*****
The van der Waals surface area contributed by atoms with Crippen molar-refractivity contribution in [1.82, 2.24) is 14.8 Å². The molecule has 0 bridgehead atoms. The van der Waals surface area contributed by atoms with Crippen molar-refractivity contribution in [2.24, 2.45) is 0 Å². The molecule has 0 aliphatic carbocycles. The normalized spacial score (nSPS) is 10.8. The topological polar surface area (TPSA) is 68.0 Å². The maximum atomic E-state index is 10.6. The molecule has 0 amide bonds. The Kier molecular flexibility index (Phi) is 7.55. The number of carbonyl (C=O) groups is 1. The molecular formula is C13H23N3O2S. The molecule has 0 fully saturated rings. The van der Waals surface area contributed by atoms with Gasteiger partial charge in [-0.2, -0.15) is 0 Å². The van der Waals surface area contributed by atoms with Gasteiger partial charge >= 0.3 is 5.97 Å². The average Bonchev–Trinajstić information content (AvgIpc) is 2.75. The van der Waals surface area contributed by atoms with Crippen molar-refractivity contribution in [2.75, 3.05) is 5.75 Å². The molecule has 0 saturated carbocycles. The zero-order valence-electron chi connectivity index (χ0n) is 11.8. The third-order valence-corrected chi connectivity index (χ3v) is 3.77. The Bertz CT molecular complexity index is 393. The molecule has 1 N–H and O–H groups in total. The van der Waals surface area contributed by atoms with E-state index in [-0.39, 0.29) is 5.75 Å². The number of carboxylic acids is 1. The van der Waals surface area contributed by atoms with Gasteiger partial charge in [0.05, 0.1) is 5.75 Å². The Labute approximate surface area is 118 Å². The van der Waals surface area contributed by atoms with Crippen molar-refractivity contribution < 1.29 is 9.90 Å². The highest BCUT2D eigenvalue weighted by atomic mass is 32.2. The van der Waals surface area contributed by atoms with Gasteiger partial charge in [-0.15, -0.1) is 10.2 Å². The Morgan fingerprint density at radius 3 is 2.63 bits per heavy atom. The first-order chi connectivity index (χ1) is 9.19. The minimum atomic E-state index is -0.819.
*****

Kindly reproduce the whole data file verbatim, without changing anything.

The van der Waals surface area contributed by atoms with Crippen molar-refractivity contribution in [1.82, 2.24) is 14.8 Å². The molecule has 0 bridgehead atoms. The van der Waals surface area contributed by atoms with Crippen molar-refractivity contribution in [2.24, 2.45) is 0 Å². The molecule has 0 aliphatic carbocycles. The normalized spacial score (nSPS) is 10.8. The topological polar surface area (TPSA) is 68.0 Å². The maximum atomic E-state index is 10.6. The molecule has 0 amide bonds. The Kier molecular flexibility index (Phi) is 7.55. The number of carbonyl (C=O) groups is 1. The molecular formula is C13H23N3O2S. The molecule has 0 fully saturated rings. The van der Waals surface area contributed by atoms with Gasteiger partial charge in [-0.2, -0.15) is 0 Å². The van der Waals surface area contributed by atoms with Gasteiger partial charge >= 0.3 is 5.97 Å². The average Bonchev–Trinajstić information content (AvgIpc) is 2.75. The van der Waals surface area contributed by atoms with Crippen molar-refractivity contribution in [2.75, 3.05) is 5.75 Å². The molecule has 0 saturated carbocycles. The zero-order valence-electron chi connectivity index (χ0n) is 11.8. The third-order valence-corrected chi connectivity index (χ3v) is 3.77. The Bertz CT molecular complexity index is 393. The molecule has 1 N–H and O–H groups in total. The van der Waals surface area contributed by atoms with E-state index in [-0.39, 0.29) is 5.75 Å². The number of carboxylic acids is 1. The van der Waals surface area contributed by atoms with Gasteiger partial charge in [0.05, 0.1) is 5.75 Å². The Labute approximate surface area is 118 Å². The van der Waals surface area contributed by atoms with Crippen molar-refractivity contribution < 1.29 is 9.90 Å². The highest BCUT2D eigenvalue weighted by atomic mass is 32.2. The van der Waals surface area contributed by atoms with Gasteiger partial charge in [-0.15, -0.1) is 10.2 Å². The Morgan fingerprint density at radius 3 is 2.63 bits per heavy atom. The first-order chi connectivity index (χ1) is 9.19. The minimum atomic E-state index is -0.819.